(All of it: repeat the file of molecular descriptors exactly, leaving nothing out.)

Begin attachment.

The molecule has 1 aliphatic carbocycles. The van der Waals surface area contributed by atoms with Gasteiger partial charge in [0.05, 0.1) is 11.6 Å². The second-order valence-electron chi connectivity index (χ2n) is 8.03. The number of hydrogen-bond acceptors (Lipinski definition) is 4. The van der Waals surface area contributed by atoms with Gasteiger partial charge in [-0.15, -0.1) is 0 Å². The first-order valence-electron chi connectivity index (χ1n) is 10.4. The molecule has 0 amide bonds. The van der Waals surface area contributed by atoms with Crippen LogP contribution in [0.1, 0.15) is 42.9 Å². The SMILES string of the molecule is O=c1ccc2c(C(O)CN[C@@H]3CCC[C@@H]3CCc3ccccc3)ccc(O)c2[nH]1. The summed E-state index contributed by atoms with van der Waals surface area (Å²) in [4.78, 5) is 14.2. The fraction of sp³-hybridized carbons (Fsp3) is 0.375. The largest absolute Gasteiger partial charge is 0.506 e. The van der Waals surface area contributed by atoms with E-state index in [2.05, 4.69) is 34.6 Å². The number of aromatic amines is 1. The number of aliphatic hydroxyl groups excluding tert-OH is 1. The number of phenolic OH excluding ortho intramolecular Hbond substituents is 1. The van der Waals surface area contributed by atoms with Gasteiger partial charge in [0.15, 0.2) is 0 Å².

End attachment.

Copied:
The molecule has 1 aliphatic carbocycles. The van der Waals surface area contributed by atoms with Gasteiger partial charge in [0.05, 0.1) is 11.6 Å². The second-order valence-electron chi connectivity index (χ2n) is 8.03. The number of hydrogen-bond acceptors (Lipinski definition) is 4. The van der Waals surface area contributed by atoms with Gasteiger partial charge in [-0.15, -0.1) is 0 Å². The first-order valence-electron chi connectivity index (χ1n) is 10.4. The molecule has 0 amide bonds. The van der Waals surface area contributed by atoms with Crippen LogP contribution in [0.1, 0.15) is 42.9 Å². The SMILES string of the molecule is O=c1ccc2c(C(O)CN[C@@H]3CCC[C@@H]3CCc3ccccc3)ccc(O)c2[nH]1. The summed E-state index contributed by atoms with van der Waals surface area (Å²) in [4.78, 5) is 14.2. The fraction of sp³-hybridized carbons (Fsp3) is 0.375. The largest absolute Gasteiger partial charge is 0.506 e. The van der Waals surface area contributed by atoms with E-state index in [2.05, 4.69) is 34.6 Å². The number of aromatic amines is 1. The number of aliphatic hydroxyl groups excluding tert-OH is 1. The number of phenolic OH excluding ortho intramolecular Hbond substituents is 1. The van der Waals surface area contributed by atoms with Gasteiger partial charge in [0.15, 0.2) is 0 Å².